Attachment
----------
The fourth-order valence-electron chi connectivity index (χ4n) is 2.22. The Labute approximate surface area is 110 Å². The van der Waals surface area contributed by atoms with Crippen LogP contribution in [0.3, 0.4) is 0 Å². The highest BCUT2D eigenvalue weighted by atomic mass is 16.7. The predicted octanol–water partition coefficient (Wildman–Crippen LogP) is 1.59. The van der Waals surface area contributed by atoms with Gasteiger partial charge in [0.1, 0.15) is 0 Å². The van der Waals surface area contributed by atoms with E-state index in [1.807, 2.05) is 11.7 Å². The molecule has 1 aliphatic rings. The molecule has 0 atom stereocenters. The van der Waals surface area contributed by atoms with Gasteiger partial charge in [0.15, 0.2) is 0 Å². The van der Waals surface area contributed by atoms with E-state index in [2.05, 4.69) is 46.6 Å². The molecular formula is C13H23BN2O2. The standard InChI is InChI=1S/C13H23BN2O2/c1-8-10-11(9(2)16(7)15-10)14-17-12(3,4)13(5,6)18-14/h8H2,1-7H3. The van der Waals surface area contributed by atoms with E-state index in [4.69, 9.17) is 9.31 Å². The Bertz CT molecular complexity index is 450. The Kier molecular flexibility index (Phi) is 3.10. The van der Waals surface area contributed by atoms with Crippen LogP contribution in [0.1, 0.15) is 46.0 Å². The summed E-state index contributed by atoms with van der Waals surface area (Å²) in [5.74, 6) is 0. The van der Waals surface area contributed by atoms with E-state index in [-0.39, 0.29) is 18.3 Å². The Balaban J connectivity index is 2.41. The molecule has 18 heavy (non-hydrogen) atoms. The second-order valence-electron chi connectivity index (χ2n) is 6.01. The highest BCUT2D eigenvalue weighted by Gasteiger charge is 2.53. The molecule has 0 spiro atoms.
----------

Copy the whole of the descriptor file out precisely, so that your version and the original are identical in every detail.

The fourth-order valence-electron chi connectivity index (χ4n) is 2.22. The Labute approximate surface area is 110 Å². The van der Waals surface area contributed by atoms with Crippen LogP contribution in [0.3, 0.4) is 0 Å². The highest BCUT2D eigenvalue weighted by atomic mass is 16.7. The predicted octanol–water partition coefficient (Wildman–Crippen LogP) is 1.59. The van der Waals surface area contributed by atoms with Gasteiger partial charge in [0.1, 0.15) is 0 Å². The van der Waals surface area contributed by atoms with E-state index in [1.807, 2.05) is 11.7 Å². The molecule has 1 aliphatic rings. The molecule has 0 atom stereocenters. The van der Waals surface area contributed by atoms with Gasteiger partial charge in [0.15, 0.2) is 0 Å². The van der Waals surface area contributed by atoms with E-state index in [2.05, 4.69) is 46.6 Å². The molecular formula is C13H23BN2O2. The standard InChI is InChI=1S/C13H23BN2O2/c1-8-10-11(9(2)16(7)15-10)14-17-12(3,4)13(5,6)18-14/h8H2,1-7H3. The van der Waals surface area contributed by atoms with E-state index in [4.69, 9.17) is 9.31 Å². The Bertz CT molecular complexity index is 450. The Kier molecular flexibility index (Phi) is 3.10. The van der Waals surface area contributed by atoms with Crippen LogP contribution in [0.1, 0.15) is 46.0 Å². The summed E-state index contributed by atoms with van der Waals surface area (Å²) in [5.74, 6) is 0. The van der Waals surface area contributed by atoms with E-state index in [-0.39, 0.29) is 18.3 Å². The Balaban J connectivity index is 2.41. The molecule has 18 heavy (non-hydrogen) atoms. The second-order valence-electron chi connectivity index (χ2n) is 6.01. The highest BCUT2D eigenvalue weighted by Gasteiger charge is 2.53. The molecule has 0 spiro atoms.